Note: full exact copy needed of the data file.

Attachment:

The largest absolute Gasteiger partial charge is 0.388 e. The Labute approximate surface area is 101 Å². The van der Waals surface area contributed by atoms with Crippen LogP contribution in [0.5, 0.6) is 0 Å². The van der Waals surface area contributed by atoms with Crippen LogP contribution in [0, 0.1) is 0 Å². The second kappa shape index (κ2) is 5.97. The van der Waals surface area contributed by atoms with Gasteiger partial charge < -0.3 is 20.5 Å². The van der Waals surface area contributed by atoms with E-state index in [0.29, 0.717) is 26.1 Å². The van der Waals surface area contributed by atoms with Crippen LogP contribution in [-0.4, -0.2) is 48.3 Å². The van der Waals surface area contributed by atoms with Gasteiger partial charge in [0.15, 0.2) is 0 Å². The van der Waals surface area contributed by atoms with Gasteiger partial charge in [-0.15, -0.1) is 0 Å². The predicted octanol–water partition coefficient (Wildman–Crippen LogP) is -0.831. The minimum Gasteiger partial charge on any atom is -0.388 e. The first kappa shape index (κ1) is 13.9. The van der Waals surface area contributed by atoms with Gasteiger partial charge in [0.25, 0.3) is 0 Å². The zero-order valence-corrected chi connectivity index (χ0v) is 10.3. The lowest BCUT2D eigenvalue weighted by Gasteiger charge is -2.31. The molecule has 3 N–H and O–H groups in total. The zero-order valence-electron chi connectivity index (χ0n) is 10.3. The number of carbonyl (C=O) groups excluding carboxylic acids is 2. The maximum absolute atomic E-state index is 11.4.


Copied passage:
The largest absolute Gasteiger partial charge is 0.388 e. The Labute approximate surface area is 101 Å². The van der Waals surface area contributed by atoms with Crippen LogP contribution in [0.5, 0.6) is 0 Å². The van der Waals surface area contributed by atoms with Crippen LogP contribution in [0, 0.1) is 0 Å². The second kappa shape index (κ2) is 5.97. The van der Waals surface area contributed by atoms with Gasteiger partial charge < -0.3 is 20.5 Å². The van der Waals surface area contributed by atoms with E-state index in [0.29, 0.717) is 26.1 Å². The van der Waals surface area contributed by atoms with Crippen LogP contribution in [-0.4, -0.2) is 48.3 Å². The van der Waals surface area contributed by atoms with Gasteiger partial charge in [0.15, 0.2) is 0 Å². The van der Waals surface area contributed by atoms with Gasteiger partial charge in [-0.15, -0.1) is 0 Å². The predicted octanol–water partition coefficient (Wildman–Crippen LogP) is -0.831. The minimum Gasteiger partial charge on any atom is -0.388 e. The first kappa shape index (κ1) is 13.9. The van der Waals surface area contributed by atoms with Gasteiger partial charge in [0.25, 0.3) is 0 Å². The zero-order valence-corrected chi connectivity index (χ0v) is 10.3. The lowest BCUT2D eigenvalue weighted by Gasteiger charge is -2.31. The molecule has 3 N–H and O–H groups in total. The zero-order valence-electron chi connectivity index (χ0n) is 10.3. The number of carbonyl (C=O) groups excluding carboxylic acids is 2. The maximum absolute atomic E-state index is 11.4.